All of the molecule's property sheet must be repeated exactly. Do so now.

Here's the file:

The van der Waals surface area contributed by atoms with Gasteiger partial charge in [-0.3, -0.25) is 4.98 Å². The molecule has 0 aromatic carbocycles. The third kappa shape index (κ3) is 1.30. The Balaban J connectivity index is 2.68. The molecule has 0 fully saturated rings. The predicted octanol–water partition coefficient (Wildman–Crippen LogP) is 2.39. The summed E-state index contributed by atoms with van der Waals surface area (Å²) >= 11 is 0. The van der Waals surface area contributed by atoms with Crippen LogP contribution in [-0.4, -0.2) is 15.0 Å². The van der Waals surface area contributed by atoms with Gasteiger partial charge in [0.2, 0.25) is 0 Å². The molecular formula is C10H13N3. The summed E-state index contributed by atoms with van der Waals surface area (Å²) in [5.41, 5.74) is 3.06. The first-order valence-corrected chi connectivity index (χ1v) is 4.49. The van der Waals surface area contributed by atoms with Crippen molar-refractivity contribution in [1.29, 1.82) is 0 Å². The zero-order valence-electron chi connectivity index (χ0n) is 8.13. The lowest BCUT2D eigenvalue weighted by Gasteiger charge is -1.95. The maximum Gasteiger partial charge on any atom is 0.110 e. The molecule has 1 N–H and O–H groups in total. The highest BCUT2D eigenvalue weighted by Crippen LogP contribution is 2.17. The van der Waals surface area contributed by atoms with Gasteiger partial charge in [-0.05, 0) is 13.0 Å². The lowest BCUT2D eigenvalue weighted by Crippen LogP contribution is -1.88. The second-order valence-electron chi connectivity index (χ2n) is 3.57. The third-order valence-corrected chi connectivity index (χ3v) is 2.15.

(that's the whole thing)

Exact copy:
The van der Waals surface area contributed by atoms with Gasteiger partial charge in [-0.3, -0.25) is 4.98 Å². The molecule has 0 aromatic carbocycles. The third kappa shape index (κ3) is 1.30. The Balaban J connectivity index is 2.68. The molecule has 0 fully saturated rings. The predicted octanol–water partition coefficient (Wildman–Crippen LogP) is 2.39. The summed E-state index contributed by atoms with van der Waals surface area (Å²) >= 11 is 0. The van der Waals surface area contributed by atoms with Crippen LogP contribution in [-0.4, -0.2) is 15.0 Å². The van der Waals surface area contributed by atoms with Gasteiger partial charge in [0.2, 0.25) is 0 Å². The molecular formula is C10H13N3. The summed E-state index contributed by atoms with van der Waals surface area (Å²) in [5.41, 5.74) is 3.06. The first-order valence-corrected chi connectivity index (χ1v) is 4.49. The van der Waals surface area contributed by atoms with Crippen molar-refractivity contribution in [1.29, 1.82) is 0 Å². The zero-order valence-electron chi connectivity index (χ0n) is 8.13. The lowest BCUT2D eigenvalue weighted by Gasteiger charge is -1.95. The maximum Gasteiger partial charge on any atom is 0.110 e. The molecule has 1 N–H and O–H groups in total. The highest BCUT2D eigenvalue weighted by Crippen LogP contribution is 2.17. The van der Waals surface area contributed by atoms with Gasteiger partial charge in [-0.05, 0) is 13.0 Å². The lowest BCUT2D eigenvalue weighted by Crippen LogP contribution is -1.88. The second-order valence-electron chi connectivity index (χ2n) is 3.57. The third-order valence-corrected chi connectivity index (χ3v) is 2.15.